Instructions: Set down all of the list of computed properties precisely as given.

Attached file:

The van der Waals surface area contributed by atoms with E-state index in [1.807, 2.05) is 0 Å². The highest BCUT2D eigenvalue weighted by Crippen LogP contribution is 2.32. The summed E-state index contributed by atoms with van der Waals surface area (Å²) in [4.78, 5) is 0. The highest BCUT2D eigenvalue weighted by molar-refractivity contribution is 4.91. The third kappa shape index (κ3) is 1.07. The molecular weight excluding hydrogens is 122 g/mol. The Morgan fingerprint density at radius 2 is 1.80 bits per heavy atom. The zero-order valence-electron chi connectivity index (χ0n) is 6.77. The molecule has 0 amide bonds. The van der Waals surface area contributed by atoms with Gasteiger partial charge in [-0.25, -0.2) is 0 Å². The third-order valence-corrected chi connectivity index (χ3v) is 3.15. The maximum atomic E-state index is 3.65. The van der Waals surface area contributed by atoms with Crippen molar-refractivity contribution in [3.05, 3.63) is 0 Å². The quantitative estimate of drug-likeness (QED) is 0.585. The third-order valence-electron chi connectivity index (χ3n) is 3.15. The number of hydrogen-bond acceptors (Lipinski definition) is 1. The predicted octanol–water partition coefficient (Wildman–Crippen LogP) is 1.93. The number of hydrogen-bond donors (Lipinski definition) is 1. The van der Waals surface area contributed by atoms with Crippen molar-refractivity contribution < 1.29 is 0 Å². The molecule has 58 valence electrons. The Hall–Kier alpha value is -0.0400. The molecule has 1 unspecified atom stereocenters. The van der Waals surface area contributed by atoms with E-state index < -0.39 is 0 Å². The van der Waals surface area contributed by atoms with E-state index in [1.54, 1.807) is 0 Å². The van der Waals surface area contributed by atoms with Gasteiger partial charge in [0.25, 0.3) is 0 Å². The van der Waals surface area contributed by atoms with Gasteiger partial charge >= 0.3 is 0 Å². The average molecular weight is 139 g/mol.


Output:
The van der Waals surface area contributed by atoms with E-state index in [1.807, 2.05) is 0 Å². The highest BCUT2D eigenvalue weighted by Crippen LogP contribution is 2.32. The summed E-state index contributed by atoms with van der Waals surface area (Å²) in [4.78, 5) is 0. The highest BCUT2D eigenvalue weighted by molar-refractivity contribution is 4.91. The third kappa shape index (κ3) is 1.07. The molecular weight excluding hydrogens is 122 g/mol. The Morgan fingerprint density at radius 2 is 1.80 bits per heavy atom. The zero-order valence-electron chi connectivity index (χ0n) is 6.77. The molecule has 0 amide bonds. The van der Waals surface area contributed by atoms with Gasteiger partial charge in [-0.25, -0.2) is 0 Å². The third-order valence-corrected chi connectivity index (χ3v) is 3.15. The maximum atomic E-state index is 3.65. The van der Waals surface area contributed by atoms with Crippen molar-refractivity contribution in [3.05, 3.63) is 0 Å². The quantitative estimate of drug-likeness (QED) is 0.585. The third-order valence-electron chi connectivity index (χ3n) is 3.15. The number of hydrogen-bond acceptors (Lipinski definition) is 1. The predicted octanol–water partition coefficient (Wildman–Crippen LogP) is 1.93. The number of hydrogen-bond donors (Lipinski definition) is 1. The van der Waals surface area contributed by atoms with Crippen molar-refractivity contribution < 1.29 is 0 Å². The molecule has 58 valence electrons. The Hall–Kier alpha value is -0.0400. The molecule has 1 unspecified atom stereocenters. The van der Waals surface area contributed by atoms with E-state index < -0.39 is 0 Å². The van der Waals surface area contributed by atoms with E-state index in [1.54, 1.807) is 0 Å². The van der Waals surface area contributed by atoms with Gasteiger partial charge in [0.25, 0.3) is 0 Å². The van der Waals surface area contributed by atoms with Gasteiger partial charge >= 0.3 is 0 Å². The average molecular weight is 139 g/mol.